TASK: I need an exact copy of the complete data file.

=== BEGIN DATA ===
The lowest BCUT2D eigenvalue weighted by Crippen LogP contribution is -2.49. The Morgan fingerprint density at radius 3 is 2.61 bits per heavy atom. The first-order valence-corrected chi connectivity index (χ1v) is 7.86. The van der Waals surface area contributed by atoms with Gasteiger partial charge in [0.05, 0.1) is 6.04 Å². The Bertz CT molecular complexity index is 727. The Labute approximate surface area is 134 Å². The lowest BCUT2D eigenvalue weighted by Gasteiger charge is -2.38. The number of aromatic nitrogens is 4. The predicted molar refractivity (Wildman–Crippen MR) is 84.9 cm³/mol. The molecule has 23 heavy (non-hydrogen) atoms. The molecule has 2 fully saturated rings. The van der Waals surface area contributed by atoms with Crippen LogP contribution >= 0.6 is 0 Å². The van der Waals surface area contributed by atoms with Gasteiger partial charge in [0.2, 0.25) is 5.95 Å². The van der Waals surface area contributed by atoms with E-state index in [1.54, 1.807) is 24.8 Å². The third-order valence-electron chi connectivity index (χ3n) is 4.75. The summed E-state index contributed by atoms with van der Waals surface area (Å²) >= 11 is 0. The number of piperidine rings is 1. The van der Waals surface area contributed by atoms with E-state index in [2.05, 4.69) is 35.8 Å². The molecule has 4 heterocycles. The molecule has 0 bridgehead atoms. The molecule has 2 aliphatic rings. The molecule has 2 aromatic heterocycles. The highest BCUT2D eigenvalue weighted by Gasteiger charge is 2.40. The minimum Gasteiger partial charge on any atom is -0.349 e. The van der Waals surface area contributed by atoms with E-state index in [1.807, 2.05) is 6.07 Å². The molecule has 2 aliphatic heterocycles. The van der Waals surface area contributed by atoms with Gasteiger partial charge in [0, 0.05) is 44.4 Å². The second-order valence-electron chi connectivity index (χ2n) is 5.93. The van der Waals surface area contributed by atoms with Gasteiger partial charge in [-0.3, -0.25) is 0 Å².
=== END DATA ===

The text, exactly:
The lowest BCUT2D eigenvalue weighted by Crippen LogP contribution is -2.49. The Morgan fingerprint density at radius 3 is 2.61 bits per heavy atom. The first-order valence-corrected chi connectivity index (χ1v) is 7.86. The van der Waals surface area contributed by atoms with Gasteiger partial charge in [0.05, 0.1) is 6.04 Å². The Bertz CT molecular complexity index is 727. The Labute approximate surface area is 134 Å². The lowest BCUT2D eigenvalue weighted by Gasteiger charge is -2.38. The number of aromatic nitrogens is 4. The predicted molar refractivity (Wildman–Crippen MR) is 84.9 cm³/mol. The molecule has 23 heavy (non-hydrogen) atoms. The molecule has 2 fully saturated rings. The van der Waals surface area contributed by atoms with Crippen LogP contribution >= 0.6 is 0 Å². The van der Waals surface area contributed by atoms with Gasteiger partial charge in [0.2, 0.25) is 5.95 Å². The van der Waals surface area contributed by atoms with E-state index in [1.54, 1.807) is 24.8 Å². The third-order valence-electron chi connectivity index (χ3n) is 4.75. The summed E-state index contributed by atoms with van der Waals surface area (Å²) >= 11 is 0. The number of piperidine rings is 1. The van der Waals surface area contributed by atoms with E-state index in [2.05, 4.69) is 35.8 Å². The molecule has 4 heterocycles. The molecule has 0 bridgehead atoms. The molecule has 2 aliphatic rings. The molecule has 2 aromatic heterocycles. The highest BCUT2D eigenvalue weighted by Gasteiger charge is 2.40. The minimum Gasteiger partial charge on any atom is -0.349 e. The van der Waals surface area contributed by atoms with E-state index in [1.807, 2.05) is 6.07 Å². The molecule has 2 aliphatic heterocycles. The van der Waals surface area contributed by atoms with Gasteiger partial charge in [0, 0.05) is 44.4 Å². The second-order valence-electron chi connectivity index (χ2n) is 5.93. The van der Waals surface area contributed by atoms with Gasteiger partial charge in [-0.3, -0.25) is 0 Å².